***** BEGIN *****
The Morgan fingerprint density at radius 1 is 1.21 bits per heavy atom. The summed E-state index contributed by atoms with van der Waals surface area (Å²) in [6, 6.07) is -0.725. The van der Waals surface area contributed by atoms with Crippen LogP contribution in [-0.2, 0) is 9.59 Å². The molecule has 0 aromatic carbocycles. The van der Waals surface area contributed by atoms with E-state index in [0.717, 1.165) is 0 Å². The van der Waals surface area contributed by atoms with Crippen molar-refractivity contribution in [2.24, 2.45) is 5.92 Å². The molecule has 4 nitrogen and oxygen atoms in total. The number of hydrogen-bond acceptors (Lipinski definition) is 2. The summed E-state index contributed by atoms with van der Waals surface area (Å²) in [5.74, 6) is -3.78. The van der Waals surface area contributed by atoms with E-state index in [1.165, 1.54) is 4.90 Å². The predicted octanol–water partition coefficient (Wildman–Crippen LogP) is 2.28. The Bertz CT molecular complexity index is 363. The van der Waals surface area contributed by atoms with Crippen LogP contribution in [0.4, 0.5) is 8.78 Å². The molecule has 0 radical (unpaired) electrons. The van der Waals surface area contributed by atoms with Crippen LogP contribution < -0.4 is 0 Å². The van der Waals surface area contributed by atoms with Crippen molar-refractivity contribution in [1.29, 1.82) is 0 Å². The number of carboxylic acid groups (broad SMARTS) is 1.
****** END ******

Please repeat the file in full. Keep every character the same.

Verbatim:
The Morgan fingerprint density at radius 1 is 1.21 bits per heavy atom. The summed E-state index contributed by atoms with van der Waals surface area (Å²) in [6, 6.07) is -0.725. The van der Waals surface area contributed by atoms with Crippen LogP contribution in [-0.2, 0) is 9.59 Å². The molecule has 0 aromatic carbocycles. The van der Waals surface area contributed by atoms with E-state index in [0.717, 1.165) is 0 Å². The van der Waals surface area contributed by atoms with Crippen molar-refractivity contribution in [2.24, 2.45) is 5.92 Å². The molecule has 4 nitrogen and oxygen atoms in total. The number of hydrogen-bond acceptors (Lipinski definition) is 2. The summed E-state index contributed by atoms with van der Waals surface area (Å²) in [5.74, 6) is -3.78. The van der Waals surface area contributed by atoms with E-state index in [1.165, 1.54) is 4.90 Å². The predicted octanol–water partition coefficient (Wildman–Crippen LogP) is 2.28. The Bertz CT molecular complexity index is 363. The van der Waals surface area contributed by atoms with Crippen LogP contribution in [0.4, 0.5) is 8.78 Å². The molecule has 0 radical (unpaired) electrons. The van der Waals surface area contributed by atoms with Crippen LogP contribution < -0.4 is 0 Å². The van der Waals surface area contributed by atoms with Crippen molar-refractivity contribution in [1.29, 1.82) is 0 Å². The number of carboxylic acid groups (broad SMARTS) is 1.